- President Abdoulaye Wade of Senegal, does the opposite of France. Chairman Moussa Dadis earned his support by simply calling Daddy! Falling for Captain Camara’s reverence, he said that he could not throw stones at the NCDD. He went on to lend the junta his presidential plane on which General Mamadou Toto Camara, the NCDD’s 1st vice president toured neighboring Guinea-Bissau, Mali, Côte d’Ivoire, Liberia and Sierra Leone. Yet, Abdoulaye Wade faces a declining popularity at home. His fellow citizens accuse him of mismanagement, erratic behavior, human rights violations, and nepotism. And the journalist Souleymane Jules Diop has sued Wade’s family on embezzlement charges. As it turns out, President Wade’s democratic credentials are fading fast. The Guinean junta should be mindful of Senegal’s alarming evolution.
- Also on January 3rd, Colonel Muammar Khadafi, president of the Libyan Jammahiriya, who preceded Abdoulaye Wade for a stop-over at Conakry Gbessia airport. The simple mention of the colonel’s name creates some uneasiness. Persistent rumors see his hand and Burkina Faso’s Compaore behind the rebellions in Liberia, Côte d’Ivoire, and elsewhere in West Africa. In reality, Khadafi’s impromptu visit to Conakry may have political as well as business reasons. Last year, former Prime minister Lansana Kouyate agreed to give ownership of two hotels in downtown Conakry to Libyan investors. The late president Conté voided the deal. Did the Supreme leader come to revive those lost contracts?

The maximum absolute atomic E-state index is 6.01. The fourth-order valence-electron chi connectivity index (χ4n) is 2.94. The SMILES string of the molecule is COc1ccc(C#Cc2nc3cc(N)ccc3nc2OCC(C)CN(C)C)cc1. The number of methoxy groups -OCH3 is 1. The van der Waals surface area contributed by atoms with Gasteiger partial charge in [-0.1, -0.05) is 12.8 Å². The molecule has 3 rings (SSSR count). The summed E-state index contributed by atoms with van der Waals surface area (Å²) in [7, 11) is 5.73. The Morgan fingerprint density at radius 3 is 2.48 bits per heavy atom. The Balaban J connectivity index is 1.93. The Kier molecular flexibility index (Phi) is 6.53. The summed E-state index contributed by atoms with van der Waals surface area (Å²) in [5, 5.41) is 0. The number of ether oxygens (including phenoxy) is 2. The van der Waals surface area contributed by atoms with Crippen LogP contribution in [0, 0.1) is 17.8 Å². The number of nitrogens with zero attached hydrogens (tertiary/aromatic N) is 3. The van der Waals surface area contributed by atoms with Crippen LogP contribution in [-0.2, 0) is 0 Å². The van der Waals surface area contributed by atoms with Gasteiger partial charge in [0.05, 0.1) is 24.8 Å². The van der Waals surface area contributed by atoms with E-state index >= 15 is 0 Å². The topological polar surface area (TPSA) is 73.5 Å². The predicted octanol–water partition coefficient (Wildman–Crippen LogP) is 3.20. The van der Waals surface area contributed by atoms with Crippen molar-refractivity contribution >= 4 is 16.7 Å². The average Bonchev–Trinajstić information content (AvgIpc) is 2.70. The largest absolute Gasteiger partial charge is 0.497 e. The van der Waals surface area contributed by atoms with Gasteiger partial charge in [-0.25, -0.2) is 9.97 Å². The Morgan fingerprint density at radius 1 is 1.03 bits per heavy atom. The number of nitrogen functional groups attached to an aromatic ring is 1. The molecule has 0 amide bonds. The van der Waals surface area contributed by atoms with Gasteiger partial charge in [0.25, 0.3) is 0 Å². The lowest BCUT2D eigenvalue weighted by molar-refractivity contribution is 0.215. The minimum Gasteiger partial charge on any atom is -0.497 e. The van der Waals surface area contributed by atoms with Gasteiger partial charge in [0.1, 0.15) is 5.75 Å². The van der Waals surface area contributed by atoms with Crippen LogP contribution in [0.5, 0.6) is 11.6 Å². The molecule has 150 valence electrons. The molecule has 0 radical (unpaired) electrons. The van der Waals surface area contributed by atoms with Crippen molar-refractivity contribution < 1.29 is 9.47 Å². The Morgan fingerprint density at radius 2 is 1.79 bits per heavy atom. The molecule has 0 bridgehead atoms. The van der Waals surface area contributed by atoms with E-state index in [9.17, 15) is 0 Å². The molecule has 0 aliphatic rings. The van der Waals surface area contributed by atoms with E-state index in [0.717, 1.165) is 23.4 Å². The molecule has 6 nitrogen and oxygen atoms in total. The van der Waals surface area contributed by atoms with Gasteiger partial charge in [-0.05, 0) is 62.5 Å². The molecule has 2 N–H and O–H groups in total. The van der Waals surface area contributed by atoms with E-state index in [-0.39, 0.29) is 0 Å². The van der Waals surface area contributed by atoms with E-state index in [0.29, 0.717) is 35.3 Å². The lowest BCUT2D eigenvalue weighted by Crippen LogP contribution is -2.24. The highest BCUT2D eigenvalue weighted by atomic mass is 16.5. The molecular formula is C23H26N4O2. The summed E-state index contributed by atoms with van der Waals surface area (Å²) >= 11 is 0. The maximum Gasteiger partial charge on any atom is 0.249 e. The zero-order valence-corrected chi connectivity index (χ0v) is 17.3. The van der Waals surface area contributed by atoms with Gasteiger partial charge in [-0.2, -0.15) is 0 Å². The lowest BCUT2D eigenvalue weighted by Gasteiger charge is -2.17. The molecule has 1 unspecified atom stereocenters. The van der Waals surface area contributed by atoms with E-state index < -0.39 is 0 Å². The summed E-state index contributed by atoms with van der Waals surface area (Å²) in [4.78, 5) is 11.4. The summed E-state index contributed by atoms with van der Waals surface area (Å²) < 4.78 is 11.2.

The above bilateral considerations matter little in the aftermath of the ECOWAS decision. The NCDD has lost an important battle in Abuja. Its hopes for official multilateral recognition have been dashed. It must now bear the brunt of the rejection and adjust to a delicate international context. What will it do next? Watch and see !
However, keep the pressure on !
Tierno S. Bah